In 1987, Ronald Reagan was nominated for Robert Bork to the Supreme Court. Bork was an extreme, hard-line conservative whose views included the idea that Roe v. Wade should be overturned because he believed there was no constitutional right to privacy whatsoever. In response, a Washington, DC video store leaked a list of his movie rentals, which included films like A Day At the Races and The Man Who Knew Too Much. It was nothing salacious, but Republicans were furious. Bork’s nomination was rejected.
The next year, a Republican-controlled Congress passed the Video Privacy Protection Act (VPPA) in response. Bork faded away; the VPPA lived on. Back then, it was probably hard to imagine the world of the internet, where companies spy on our every move and send the data to countless third parties, but here we are. The Reagan-era law says that “video tape service providers” (or anyone who offers similar services) can’t disclose personally identifiable information about what you watch without your informed, written consent. If a company breaks the law, they owe a cool $2,500 to every plaintiff in a class action suit, not counting potential punitive damages and attorneys fees. That could add up to millions of dollars fast. And depending on how you interpret the VPPA in 2022, a majority of the millions of websites that show videos could be breaking the law. More than a few lawyers see it that way.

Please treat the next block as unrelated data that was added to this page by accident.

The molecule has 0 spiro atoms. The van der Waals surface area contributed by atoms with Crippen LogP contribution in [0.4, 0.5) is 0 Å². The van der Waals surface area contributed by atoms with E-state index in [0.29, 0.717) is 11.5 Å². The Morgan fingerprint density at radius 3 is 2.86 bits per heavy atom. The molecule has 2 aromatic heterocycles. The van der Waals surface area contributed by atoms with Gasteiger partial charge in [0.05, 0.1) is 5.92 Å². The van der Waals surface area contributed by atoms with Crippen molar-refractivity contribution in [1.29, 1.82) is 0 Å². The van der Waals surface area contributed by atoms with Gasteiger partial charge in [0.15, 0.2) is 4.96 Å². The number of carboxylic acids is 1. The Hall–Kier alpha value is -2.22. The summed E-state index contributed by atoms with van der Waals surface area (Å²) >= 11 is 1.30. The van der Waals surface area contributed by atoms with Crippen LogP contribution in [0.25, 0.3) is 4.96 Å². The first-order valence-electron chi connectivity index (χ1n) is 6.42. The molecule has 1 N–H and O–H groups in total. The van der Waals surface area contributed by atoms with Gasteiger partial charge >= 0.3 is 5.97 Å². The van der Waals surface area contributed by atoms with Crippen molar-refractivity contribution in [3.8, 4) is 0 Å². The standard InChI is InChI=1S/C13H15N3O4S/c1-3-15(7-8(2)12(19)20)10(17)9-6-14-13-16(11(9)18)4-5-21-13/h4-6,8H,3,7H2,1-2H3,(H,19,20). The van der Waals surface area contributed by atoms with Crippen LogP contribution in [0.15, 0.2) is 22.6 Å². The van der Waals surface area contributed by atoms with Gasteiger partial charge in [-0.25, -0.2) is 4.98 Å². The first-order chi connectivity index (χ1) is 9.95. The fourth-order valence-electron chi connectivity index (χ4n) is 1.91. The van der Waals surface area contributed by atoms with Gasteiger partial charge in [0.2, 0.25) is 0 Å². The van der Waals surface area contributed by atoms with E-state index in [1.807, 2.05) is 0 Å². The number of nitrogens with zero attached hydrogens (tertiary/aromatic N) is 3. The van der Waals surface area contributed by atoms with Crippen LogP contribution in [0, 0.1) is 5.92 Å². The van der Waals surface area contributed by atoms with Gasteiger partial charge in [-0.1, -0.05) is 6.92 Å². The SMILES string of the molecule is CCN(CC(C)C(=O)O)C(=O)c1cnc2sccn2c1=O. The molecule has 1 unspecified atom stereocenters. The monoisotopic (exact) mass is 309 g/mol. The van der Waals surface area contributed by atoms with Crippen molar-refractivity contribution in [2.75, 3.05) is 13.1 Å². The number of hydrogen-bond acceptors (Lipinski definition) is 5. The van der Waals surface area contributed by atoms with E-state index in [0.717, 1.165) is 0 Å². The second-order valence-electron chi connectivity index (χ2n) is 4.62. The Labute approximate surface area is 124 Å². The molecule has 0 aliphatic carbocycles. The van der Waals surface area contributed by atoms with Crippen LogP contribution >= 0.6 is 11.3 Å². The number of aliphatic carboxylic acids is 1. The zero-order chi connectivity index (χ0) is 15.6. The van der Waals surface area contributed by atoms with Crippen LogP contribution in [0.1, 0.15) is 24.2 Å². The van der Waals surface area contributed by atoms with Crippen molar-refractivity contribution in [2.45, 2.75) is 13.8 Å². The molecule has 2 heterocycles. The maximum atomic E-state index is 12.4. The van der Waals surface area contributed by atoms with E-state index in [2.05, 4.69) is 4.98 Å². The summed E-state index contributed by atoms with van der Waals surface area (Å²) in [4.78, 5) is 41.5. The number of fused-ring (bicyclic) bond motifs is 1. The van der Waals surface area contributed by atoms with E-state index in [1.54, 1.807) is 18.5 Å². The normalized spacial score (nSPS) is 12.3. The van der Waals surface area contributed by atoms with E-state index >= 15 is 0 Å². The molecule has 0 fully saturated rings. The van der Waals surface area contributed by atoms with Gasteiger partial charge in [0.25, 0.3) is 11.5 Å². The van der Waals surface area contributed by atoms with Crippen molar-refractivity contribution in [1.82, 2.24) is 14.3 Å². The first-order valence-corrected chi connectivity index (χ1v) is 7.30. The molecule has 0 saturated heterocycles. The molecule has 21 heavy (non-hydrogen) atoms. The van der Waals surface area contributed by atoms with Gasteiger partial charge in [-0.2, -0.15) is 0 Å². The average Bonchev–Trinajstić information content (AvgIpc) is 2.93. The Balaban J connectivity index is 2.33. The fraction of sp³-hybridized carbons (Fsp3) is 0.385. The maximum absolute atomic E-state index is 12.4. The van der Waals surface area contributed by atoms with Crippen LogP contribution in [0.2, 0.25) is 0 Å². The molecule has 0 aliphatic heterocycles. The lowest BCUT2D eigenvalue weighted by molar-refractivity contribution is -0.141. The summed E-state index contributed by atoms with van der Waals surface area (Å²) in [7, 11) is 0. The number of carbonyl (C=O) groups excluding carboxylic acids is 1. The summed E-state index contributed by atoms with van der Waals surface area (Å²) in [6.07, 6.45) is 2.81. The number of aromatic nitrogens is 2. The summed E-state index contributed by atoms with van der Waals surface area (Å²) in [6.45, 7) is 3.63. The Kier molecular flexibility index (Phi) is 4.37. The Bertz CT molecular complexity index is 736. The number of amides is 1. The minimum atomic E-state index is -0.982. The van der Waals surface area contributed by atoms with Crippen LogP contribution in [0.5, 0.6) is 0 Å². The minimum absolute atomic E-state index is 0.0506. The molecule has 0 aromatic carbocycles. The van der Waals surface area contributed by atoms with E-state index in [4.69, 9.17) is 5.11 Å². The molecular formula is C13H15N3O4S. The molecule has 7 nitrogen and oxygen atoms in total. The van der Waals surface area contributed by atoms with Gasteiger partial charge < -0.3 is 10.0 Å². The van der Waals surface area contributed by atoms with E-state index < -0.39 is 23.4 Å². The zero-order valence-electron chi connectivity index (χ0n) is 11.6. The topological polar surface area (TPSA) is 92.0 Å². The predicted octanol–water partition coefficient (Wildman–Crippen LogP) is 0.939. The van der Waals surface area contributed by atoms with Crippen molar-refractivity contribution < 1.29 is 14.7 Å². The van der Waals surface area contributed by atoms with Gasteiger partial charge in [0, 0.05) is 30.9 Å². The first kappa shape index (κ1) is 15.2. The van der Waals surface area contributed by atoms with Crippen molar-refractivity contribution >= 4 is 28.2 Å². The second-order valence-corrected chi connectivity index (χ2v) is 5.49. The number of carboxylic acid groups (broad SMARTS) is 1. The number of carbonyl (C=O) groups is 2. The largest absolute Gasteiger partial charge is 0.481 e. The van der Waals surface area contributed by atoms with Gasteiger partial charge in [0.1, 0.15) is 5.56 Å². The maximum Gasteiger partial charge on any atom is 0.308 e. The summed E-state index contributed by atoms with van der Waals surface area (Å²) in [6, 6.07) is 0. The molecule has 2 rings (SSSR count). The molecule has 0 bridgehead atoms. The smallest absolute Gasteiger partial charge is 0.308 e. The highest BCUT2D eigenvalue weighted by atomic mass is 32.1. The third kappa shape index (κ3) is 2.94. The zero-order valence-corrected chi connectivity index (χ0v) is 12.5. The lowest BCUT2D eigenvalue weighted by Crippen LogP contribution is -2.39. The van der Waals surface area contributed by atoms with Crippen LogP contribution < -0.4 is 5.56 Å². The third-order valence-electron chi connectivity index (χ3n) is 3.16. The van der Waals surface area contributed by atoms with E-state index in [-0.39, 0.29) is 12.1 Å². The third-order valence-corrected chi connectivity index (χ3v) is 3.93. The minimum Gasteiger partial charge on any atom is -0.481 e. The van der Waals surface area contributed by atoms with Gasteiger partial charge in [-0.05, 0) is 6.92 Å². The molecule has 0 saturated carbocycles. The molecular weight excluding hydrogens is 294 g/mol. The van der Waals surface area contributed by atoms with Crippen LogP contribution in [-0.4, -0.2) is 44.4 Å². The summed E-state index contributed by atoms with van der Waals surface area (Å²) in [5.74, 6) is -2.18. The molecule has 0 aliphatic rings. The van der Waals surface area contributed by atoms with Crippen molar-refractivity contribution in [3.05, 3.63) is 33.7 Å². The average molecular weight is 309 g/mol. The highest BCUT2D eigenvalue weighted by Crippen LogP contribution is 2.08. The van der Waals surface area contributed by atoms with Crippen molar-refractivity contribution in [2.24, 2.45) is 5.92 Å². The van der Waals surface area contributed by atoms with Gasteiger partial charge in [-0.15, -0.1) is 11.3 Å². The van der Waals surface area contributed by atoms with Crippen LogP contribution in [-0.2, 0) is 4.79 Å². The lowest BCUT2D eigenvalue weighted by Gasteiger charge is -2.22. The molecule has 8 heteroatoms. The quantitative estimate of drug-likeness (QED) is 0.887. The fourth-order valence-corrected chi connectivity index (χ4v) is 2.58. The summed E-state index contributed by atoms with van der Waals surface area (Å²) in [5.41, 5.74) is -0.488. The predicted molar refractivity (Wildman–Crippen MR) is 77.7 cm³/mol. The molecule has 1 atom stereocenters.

A few months ago, I began seeing Instagram ads asking me to join class actions over alleged video privacy violations. One blaring exhortation read, “Do you have an account with the NY Post? Have you watched videos on nypost.com? If so, you may be entitled to compensation.” A little digging unearthed and absolute flood of